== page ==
Published: Sat, January 13, 2018
Health | By Jay Jacobs

Apple to enable enhanced protection of children

Apple to enable enhanced protection of children

Asking Apple to help wean children and young adults off their products - or, better yet, to prevent them from getting addicted to smartphones in the first place - is somewhat like asking Chick-fil-a to make their fries less delicious, so customers will buy them less often.

Though Tech Crunch claimed this "represents a tiny fraction of its current $898 billion market cap", they added that, "The letter is noteworthy, however, because both investors are influential activist shareholders", explaining that, "Jana Partners managing director Barry Rosenstein pushed Whole Foods to put itself up for sale before the grocery chain's acquisition by Amazon past year, while CalSTRS, which manages retirement benefits for public educators in California, is the second-largest public pension fund in the United States".

Addressing this issue now would enhance the value of Apple in the long-term for all shareholders, the two large shareholders contend.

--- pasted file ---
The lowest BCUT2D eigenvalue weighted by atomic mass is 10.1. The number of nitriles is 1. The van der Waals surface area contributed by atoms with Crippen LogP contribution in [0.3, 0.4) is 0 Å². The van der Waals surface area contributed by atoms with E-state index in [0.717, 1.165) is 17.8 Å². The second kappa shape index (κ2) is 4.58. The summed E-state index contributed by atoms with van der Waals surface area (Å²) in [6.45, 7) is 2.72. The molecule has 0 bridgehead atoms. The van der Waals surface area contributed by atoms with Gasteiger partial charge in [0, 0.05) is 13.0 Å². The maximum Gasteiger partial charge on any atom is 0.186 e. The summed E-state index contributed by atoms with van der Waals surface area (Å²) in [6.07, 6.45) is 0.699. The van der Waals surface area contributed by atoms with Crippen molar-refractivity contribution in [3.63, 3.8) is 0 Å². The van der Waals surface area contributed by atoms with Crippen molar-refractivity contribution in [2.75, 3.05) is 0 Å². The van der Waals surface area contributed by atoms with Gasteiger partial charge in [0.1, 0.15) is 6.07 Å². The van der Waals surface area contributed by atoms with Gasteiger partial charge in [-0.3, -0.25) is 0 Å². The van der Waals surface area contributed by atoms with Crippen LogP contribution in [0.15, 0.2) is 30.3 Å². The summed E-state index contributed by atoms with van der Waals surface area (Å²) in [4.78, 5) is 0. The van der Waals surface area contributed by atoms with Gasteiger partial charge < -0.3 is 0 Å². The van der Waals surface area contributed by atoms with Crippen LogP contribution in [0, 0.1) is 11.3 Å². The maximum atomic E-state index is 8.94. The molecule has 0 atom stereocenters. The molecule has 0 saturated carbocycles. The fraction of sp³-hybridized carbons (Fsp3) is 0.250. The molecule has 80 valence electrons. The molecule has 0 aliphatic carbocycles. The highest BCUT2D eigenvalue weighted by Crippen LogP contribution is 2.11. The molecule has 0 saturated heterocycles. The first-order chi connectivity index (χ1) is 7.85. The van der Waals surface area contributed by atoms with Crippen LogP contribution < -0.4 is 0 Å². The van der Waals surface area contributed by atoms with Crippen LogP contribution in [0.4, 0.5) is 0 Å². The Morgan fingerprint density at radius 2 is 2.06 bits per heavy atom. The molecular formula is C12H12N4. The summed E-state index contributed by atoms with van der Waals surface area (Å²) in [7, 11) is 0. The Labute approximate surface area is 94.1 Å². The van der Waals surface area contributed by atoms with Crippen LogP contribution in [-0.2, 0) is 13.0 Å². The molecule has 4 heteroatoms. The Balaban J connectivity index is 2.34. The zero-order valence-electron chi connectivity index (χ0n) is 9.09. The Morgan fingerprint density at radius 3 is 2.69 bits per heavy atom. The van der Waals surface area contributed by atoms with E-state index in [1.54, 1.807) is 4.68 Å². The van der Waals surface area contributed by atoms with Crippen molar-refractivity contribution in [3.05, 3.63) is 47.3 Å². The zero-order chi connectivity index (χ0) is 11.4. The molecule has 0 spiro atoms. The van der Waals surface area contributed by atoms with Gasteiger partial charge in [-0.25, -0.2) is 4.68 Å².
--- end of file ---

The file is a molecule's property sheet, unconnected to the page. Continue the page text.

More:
REUTERS/Thomas PeterMajor Apple shareholders calls on Apple to address issue of excessive smarthphone use among children and teenagers. Especially 8th grade students are the most heavily into social media devices and they require the utmost care with this potentially addictive technology.

In fact, another recent study found that 48 percent of teens who are online for more than five hours a day are at risk for depression or thinking about suicide.

Stanton says screen time also impacts sleep.

JANA and CalSTRS proposed that Apple could begin by introducing an "expanded" setup menu where parents could key in the age of the iPhone user and the advisable time limit of smartphone use based on their time zones.

"Some may argue that the research is not definitive, that other factors are also at work, and that in any case parents must take ultimate responsibility for their children".

In her statement, Sheehan summed up the demands of the letter.

Half of teenagers in the USA feel like they are addicted to their mobile phones and report feeling pressure to immediately respond to phone messages, according to a 2016 survey of children and their parents by Common Sense Media. "Over time, if a child's screen-time use means spending too little time on activities that are critical for development - such as completing homework, playing sports or socializing with friends - that child can fall behind peers in these critical areas and can develop low self-esteem and anxiety or withdrawal when faced with situations that test competence in these areas".

The investors said that although Apple has a "unique role in the history of innovation", the company could be doing more to help mitigate the risk of unhealthy levels of smartphone use in children.

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